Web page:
a1 University of California, San Diego (UCSD) Eating Disorders Treatment and Research Center, La Jolla, CA, USA
Background Anorexia nervosa (AN) is associated with behavioral traits that predate the onset of AN and persist after recovery. We identified patterns of behavioral traits in AN trios (proband plus two biological parents).
Method A total of 433 complete trios were collected in the Price Foundation Genetic Study of AN using standardized instruments for eating disorder (ED) symptoms, anxiety, perfectionism, and temperament. We used latent profile analysis and ANOVA to identify and validate patterns of behavioral traits.
Results We distinguished three classes with medium to large effect sizes by mothers' and probands' drive for thinness, body dissatisfaction, perfectionism, neuroticism, trait anxiety, and harm avoidance. Fathers did not differ significantly across classes. Classes were distinguished by degree of symptomatology rather than qualitative differences. Class 1 (~33%) comprised low symptom probands and mothers with scores in the healthy range. Class 2 (~43%) included probands with marked elevations in drive for thinness, body dissatisfaction, neuroticism, trait anxiety, and harm avoidance and mothers with mild anxious/perfectionistic traits. Class 3 (~24%) included probands and mothers with elevations on ED and anxious/perfectionistic traits. Mother–daughter symptom severity was related in classes 1 and 3 only. Trio profiles did not differ significantly by proband clinical status or subtype.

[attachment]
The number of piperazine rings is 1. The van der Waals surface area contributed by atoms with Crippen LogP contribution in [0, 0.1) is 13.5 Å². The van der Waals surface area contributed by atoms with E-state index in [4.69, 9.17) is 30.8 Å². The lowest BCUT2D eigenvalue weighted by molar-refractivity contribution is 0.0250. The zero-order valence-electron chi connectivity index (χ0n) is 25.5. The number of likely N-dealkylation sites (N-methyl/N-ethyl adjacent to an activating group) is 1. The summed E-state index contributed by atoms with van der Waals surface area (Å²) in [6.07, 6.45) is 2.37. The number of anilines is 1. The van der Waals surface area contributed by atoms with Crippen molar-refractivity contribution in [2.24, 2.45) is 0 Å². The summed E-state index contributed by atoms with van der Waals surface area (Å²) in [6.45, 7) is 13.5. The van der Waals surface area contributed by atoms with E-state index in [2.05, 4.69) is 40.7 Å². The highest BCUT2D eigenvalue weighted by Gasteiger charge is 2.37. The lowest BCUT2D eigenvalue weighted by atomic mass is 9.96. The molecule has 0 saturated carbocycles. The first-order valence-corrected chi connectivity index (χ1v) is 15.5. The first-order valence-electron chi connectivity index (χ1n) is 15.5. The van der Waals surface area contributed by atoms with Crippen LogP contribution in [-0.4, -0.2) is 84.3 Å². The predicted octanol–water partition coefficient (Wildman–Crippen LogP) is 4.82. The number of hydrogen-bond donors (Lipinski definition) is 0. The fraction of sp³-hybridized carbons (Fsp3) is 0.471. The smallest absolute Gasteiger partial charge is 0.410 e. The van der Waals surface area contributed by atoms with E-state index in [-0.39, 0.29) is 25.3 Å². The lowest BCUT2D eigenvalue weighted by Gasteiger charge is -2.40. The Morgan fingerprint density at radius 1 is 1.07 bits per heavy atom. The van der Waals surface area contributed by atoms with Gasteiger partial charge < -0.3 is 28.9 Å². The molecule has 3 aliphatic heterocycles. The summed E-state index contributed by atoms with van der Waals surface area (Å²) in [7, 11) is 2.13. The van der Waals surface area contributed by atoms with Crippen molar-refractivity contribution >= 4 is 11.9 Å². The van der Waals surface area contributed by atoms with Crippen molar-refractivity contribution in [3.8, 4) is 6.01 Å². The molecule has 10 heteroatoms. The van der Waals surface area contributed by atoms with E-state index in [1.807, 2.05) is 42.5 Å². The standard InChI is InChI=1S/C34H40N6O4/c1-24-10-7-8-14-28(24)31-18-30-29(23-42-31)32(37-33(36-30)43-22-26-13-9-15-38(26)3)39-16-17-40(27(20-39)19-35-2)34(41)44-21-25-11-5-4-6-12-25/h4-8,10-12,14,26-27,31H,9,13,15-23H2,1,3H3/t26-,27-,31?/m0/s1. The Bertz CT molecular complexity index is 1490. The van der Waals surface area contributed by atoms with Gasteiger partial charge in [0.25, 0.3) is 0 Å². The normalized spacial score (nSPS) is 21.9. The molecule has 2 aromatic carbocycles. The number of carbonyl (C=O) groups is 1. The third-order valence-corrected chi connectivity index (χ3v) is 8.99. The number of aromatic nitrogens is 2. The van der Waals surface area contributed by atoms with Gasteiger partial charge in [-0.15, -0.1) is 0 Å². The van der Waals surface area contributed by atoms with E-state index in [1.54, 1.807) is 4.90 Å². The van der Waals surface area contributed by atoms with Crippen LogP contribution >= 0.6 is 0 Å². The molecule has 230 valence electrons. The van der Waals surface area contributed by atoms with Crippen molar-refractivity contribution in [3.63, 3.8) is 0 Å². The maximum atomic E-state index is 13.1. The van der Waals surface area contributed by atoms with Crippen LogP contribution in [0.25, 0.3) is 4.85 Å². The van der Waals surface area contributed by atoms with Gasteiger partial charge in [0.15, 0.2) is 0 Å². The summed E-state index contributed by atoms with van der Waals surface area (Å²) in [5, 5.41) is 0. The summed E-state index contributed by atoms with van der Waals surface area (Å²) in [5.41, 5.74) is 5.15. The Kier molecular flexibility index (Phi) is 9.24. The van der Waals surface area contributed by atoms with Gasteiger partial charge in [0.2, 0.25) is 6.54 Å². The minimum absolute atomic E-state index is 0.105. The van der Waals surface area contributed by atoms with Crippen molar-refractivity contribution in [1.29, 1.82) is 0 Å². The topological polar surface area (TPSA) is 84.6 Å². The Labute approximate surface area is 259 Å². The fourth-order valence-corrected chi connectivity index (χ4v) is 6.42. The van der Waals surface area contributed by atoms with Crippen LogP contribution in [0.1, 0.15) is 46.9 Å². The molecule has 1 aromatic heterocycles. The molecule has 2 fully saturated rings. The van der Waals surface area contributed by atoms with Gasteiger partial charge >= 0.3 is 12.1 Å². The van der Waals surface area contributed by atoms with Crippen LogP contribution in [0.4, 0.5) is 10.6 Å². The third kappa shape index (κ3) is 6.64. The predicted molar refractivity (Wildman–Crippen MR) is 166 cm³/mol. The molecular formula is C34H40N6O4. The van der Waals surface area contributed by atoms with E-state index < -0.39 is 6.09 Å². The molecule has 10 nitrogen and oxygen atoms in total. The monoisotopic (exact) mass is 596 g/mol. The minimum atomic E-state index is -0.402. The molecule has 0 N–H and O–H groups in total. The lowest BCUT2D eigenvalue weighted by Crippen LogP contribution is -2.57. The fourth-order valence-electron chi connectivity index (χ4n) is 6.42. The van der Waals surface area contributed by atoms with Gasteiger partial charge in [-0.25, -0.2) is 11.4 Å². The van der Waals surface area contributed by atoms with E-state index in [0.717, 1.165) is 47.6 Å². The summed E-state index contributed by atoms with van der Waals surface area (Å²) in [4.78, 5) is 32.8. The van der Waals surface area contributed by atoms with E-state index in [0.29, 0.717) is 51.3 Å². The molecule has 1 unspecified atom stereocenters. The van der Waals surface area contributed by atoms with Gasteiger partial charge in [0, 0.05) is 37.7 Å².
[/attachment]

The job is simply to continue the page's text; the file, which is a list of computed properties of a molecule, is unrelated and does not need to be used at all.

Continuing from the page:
Conclusions A key finding is the importance of mother and daughter traits in the identification of temperament and personality patterns in families affected by AN. Mother–daughter pairs with severe ED and anxious/perfectionistic traits may represent a more homogeneous and familial variant of AN that could be of value in genetic studies.
(Received July 11 2007)
(Revised May 09 2008)
(Accepted May 14 2008)
(Online publication June 26 2008)
Portions of this paper were presented at the annual meeting of the Eating Disorders Research Society, Toronto, Canada, 29 September–2 October 2005.